20 NOVEMBER 1999, Page 62

Exhibitions 1

French Impressionists and French Mediaeval Art of the Early 14th Century (Fitzwilliam, Cambridge, till 9 January) A Personal View of British Art from 1949 to the Present Day (Kettle's Yard, Cambridge, till 9 January)

Art for pleasure's sake

Martin Gayford

Writing about the last Venice Bien- nale in Modern Painters, Craig Raine picked out as his own personal highlight a piece of performance art. The performance in question was an imitation of a soft sculp- ture by Claes Oldenburg executed impromptu over the breakfast table of a Venetian hotel by Bryan Robertson. I saw it myself, and it was a masterpiece, though I can add little to Raine's description:

At the mention of Oldenburg, Bryan announced, 'Old grey dusty things. Every museum in America has an obligatory soft drum kit gathering dust in a corner.' Where- upon he sank like a soufflé into himself. The legendary Boneless Wonder. A puffball short of puff.

The only extra detail I recall is that there was also — in addition to the deflated souf- fle sinking — a good deal of flopping here and there, Robertson being now a soft snare-drum, now a limp cymbal.

Of course, improvised art criticism by mime is the least of Bryan Robertson's achievements. He is an eloquent writer on art, a maker of exhibitions, a distinguished past arts editor of The Spectator. Above all, as director of the Whitechapel Art Gallery in the 1950s and 1960s, he did more than perhaps any other single person to intro- duce Modernist art — both home-grown and imported — to the British public. He also has a special connection with Cam- bridge, where he ran the Hefter Gallery for a few years before he came to the Whitechapel. Therefore, it is fitting that he has just selected two delightful exhibitions, one at the Fitzwilliam Museum, one at Kettle's Yard representing his own angle on art.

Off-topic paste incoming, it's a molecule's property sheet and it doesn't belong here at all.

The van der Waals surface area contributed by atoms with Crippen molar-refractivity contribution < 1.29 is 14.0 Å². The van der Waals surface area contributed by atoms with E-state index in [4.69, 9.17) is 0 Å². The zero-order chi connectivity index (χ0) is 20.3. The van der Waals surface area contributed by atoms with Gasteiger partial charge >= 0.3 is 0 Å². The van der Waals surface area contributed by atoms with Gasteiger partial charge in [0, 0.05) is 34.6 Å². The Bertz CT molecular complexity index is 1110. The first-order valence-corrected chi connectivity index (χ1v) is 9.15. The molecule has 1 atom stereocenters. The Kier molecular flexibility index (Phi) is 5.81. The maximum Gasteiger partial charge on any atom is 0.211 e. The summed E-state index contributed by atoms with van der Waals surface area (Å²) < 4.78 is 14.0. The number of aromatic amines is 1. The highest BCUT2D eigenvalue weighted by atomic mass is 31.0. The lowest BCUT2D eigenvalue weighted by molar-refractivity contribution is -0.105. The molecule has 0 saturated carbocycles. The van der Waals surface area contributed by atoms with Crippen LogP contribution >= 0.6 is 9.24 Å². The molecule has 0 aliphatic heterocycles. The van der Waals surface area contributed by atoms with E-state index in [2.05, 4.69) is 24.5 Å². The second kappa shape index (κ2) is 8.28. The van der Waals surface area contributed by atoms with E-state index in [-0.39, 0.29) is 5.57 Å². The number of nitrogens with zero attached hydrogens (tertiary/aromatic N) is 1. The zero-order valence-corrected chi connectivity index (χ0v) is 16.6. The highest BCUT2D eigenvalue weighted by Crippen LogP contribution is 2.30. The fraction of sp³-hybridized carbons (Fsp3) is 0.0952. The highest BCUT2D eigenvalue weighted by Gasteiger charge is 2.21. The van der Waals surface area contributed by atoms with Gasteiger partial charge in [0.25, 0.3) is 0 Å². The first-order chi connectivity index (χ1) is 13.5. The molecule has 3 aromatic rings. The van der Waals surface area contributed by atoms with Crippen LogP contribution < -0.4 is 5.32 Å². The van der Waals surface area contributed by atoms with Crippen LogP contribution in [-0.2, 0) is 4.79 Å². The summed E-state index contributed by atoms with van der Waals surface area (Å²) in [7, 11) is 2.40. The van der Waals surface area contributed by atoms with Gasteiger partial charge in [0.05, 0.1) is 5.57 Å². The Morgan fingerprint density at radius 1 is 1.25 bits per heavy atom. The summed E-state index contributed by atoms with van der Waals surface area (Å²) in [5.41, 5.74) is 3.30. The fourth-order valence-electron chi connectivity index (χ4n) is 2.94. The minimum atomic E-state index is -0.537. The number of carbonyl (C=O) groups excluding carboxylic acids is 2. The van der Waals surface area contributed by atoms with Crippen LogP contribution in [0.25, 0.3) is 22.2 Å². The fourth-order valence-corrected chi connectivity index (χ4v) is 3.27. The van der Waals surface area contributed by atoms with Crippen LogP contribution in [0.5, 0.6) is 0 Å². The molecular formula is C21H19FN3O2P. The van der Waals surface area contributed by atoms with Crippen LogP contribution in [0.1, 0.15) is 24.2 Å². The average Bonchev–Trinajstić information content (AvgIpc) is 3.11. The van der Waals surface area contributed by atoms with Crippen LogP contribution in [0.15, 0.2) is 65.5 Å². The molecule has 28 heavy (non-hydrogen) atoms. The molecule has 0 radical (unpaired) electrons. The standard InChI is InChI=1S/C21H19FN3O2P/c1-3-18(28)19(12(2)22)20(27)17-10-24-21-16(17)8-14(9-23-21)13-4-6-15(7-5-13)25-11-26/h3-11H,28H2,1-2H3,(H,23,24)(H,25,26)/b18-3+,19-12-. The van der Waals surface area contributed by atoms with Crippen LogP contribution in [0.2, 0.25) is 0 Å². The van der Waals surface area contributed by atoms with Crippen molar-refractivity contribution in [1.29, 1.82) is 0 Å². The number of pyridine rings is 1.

Part of the pleasure of these two shows, and of Robertson's approach to art, is that he pays no attention to the usual categories of period, generation and style. When at the Whitechapel, he put on pioneering exhibi- tions of Mondrian and Malevich, Rothko and Rauschenberg, but also of Turner and Stubbs (a fertile mixture that it is impossible to imagine taking place these days at any similar London gallery, more's the pity).

In the same spirit, his critic's choice show at the Fitzwilliam, French Impressionists and French Mediaeval Art of the Early 14th Cen- tury cheerfully mingles works from two wildly diverse eras, so far apart chronologi- cally that there aren't many museum collec- tions apart from the Fitzwilliam that include both. Even then, he's stretched a point and included a magnificent Delacroix nude, at once sensuous and dynamic, which of course isn't exactly Impressionist, but shows what Cezanne, Manet and Matisse might have learnt from Delacroix. There is also a Renoir of the chocolate-boxy type that is presently unpopular, which again doesn't bother Robertson at all, who airily explains, 'I like cowgirls.' Perhaps he's right, he certainly makes you take another look.